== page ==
Our Friend Manso

By Benito Pérez Galdós; Robert Russell | Go to book overview

XXXIII
A CURSE ON YOU, MY HUMANITARIAN HEART!

YOU WERE AN AUXILIARY pressed into universal service, a little machine enrolled in the assistance of others; you were, more properly, a priest of what we call altruism, a religion very little practiced. If you produced blooms, you hastened to arrange them in the vase of generosity, where all might help themselves; if thorns, you stuffed them into the pocket of egotism and suffered the stabs alone. That's how I was thinking as I walked to the Provincial Government Building, a place I could count on for finding what my little godson needed. Earlier I had tried to see Augusto Miquis, a young and respected doctor friend of mine. He wasn't in; but his companions told me that perhaps I might find him at the Provincial Government. As luck would have it, he was in charge of examining the wet nurses. This happy coincidence gave me great encouragement; I considered Maximín redeemed already, and wasting no time I presented myself in those paternal offices, which give a fine example, with many others, of the proven and universal vigilance of our Administrative Branch and of how wretched we should all be if it weren't there to care for all our needs, bearing us in its loving arms from the cradle to the grave. Let it suffice to say that in a desire to give us all things it even breast-feeds us.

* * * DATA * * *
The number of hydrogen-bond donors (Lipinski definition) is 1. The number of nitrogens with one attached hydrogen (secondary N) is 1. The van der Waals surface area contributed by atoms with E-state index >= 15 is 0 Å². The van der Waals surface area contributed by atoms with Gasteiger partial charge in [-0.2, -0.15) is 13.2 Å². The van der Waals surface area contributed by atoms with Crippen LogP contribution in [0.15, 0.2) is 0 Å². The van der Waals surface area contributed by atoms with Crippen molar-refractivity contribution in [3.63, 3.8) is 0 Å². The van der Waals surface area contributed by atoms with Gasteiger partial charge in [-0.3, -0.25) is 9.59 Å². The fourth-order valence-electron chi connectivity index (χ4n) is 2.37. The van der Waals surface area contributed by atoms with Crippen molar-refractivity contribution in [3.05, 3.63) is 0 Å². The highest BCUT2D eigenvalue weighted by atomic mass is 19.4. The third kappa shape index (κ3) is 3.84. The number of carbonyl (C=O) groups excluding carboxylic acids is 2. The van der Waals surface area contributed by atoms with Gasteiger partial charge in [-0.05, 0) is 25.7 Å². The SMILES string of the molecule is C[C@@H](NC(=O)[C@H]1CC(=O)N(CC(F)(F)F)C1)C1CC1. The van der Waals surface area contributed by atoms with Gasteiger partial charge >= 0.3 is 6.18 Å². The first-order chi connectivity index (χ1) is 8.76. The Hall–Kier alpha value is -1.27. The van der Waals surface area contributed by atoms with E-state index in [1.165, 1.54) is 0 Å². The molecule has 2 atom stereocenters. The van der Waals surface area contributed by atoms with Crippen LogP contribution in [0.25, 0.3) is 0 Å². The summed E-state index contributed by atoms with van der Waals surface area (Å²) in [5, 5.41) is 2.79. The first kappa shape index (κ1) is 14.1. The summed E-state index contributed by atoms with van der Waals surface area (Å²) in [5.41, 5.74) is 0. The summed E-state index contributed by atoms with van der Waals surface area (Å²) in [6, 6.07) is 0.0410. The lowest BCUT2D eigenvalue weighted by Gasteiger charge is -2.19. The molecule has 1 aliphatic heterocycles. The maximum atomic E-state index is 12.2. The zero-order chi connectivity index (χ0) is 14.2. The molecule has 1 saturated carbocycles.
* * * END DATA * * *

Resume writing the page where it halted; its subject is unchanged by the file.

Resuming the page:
I had some acquaintance with government-as-doctor, government-as- teacher, and many other varieties of this provident institution; but I had yet to meet the government-as-wet-nurse. I was aghast as I went into that great room, not very light or clean, and saw the mammiferous squadron, lined up on fixed benches against the wall, while two doctors--one of them was Angusto--performed their examinations. The disagreeable herd was revolting in the extreme, and my first thought was a consideration of the horrible perversion and baseness of those women. At first glance one could tell the difference between those who had taken on this work as a regular calling, and those who had ended up in such indignity through a combination of misfortune and poverty. Some were accompanied by greedy parents; others by their

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